And not just any player. Several friends whose opinion I value highly sought me out to tell me just what a good player Arsenal have got. To be fair, his CV speaks for itself: Nacho Monreal is a Spanish international at the peak of his career.

Were it not for an injury to Kieran Gibbs on the eve of the transfer window, I doubt anyone would have arrived. Arsene Wenger revealed in his press conference today that Gibbs could miss as many as eight weeks with a thigh problem, and the prospect of relying on Andre Santos for that crucial period of the season was obviously not something the manage was prepared to face.

It shows you how swiftly a deal can be done when there’s a bit of urgency. I have spent most of this window frustrated with Arsene’s reluctance to enter the market. He seems to have fallen out of love with the entire idea of transfers; his recent quotes suggest he finds them dirty and a bit sordid. He views them as the ugly side of football – a side he would rather not engage with.

His relationship with the market seems to have been irrevocably soured by the sages over the likes of Fabregas, Nasri and Van Persie. Meantime many of his own signings have floundered. In the last few years, transfers have been more hurtful than helpful.

He’s wrong to be dismissive of transfers. People rightly laugh at cheque-book managers, but good recruitment is a skill. There are deficiencies in Arsenal’s squad and a club with our resources ought to be able to correct them.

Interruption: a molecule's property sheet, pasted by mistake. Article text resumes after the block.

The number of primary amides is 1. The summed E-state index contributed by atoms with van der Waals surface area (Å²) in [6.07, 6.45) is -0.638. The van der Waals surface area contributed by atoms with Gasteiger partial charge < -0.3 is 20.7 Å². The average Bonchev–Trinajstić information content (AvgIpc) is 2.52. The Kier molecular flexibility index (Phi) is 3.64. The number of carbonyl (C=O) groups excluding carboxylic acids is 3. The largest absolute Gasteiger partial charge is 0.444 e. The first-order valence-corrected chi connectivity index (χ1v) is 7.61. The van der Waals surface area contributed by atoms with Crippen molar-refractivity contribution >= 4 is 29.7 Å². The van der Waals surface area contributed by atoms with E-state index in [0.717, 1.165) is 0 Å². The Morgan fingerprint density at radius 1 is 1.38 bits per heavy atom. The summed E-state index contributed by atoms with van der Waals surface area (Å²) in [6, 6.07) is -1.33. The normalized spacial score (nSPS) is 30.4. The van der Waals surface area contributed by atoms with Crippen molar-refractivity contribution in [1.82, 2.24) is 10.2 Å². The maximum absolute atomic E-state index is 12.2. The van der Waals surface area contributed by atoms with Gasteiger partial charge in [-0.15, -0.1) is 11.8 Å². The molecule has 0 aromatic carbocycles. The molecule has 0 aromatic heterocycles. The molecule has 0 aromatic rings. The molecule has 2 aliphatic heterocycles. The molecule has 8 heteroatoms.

Monreal is a great start. I would have liked to have seen him supplemented by a defensive midfielder and a striker, but despite reported bids for Etienne Capoue and David Villa, it wasn’t to be.

We’ve been allowed to get away with it, though. I expected our rivals for fourth place, Spurs and Everton, to make significant additions in this window. Instead, Tottenham only added Lewis Holtby, failing to sign the striker or holding midfielder they plainly need. Everton, meanwhile, got an England U-19 International defender and missed out on ambitious moves for Alvaro Negredo and Leroy Fer.

I expected both clubs to consolidate their strong league position with a few speculative purchases. Instead, they’ve allowed us right back in to the game.

No-one predicted the signing of Monreal. However, as usual with Arsene Wenger, there were clues. A few days ago, he said of the January window:

“It’s a market for me that is a wrong transfer market because the only teams who sell players are teams in financial trouble.”

His sympathy obviously only extends so far, as he returned to the club from whom he stole Santi Cazorla, debt-ridden Malaga, to take another top talent.

It’s unusual for Arsene Wenger to sign a player who provides genuine competition for an established first-team player. His squads usually have quite a rigid hierarchy, with a clear first XI and then a set of reserves. Nacho Monreal breaks that mould: he has not come here to play second fiddle to Kieran Gibbs. Once Gibbs is fit again, there will be a genuine tussle between these those two.

That is how it should be. Competition is healthy, and important. Has the emergence of Alex Oxlade-Chamberlain seen a decline in the form of Theo Walcott? Quite the opposite.

For the first time in a long time, Arsene Wenger may have the option of rotating a member of his defence without significantly weakening the side.

For now, however, Monreal has the left-back slot to himself. He is cup-tied for the European clash with Bayern Munich, but I expect him to slot straight in for tomorrow’s Premier League tie with Stoke.

Let’s just hope the orcs don’t end up feasting on Nacho.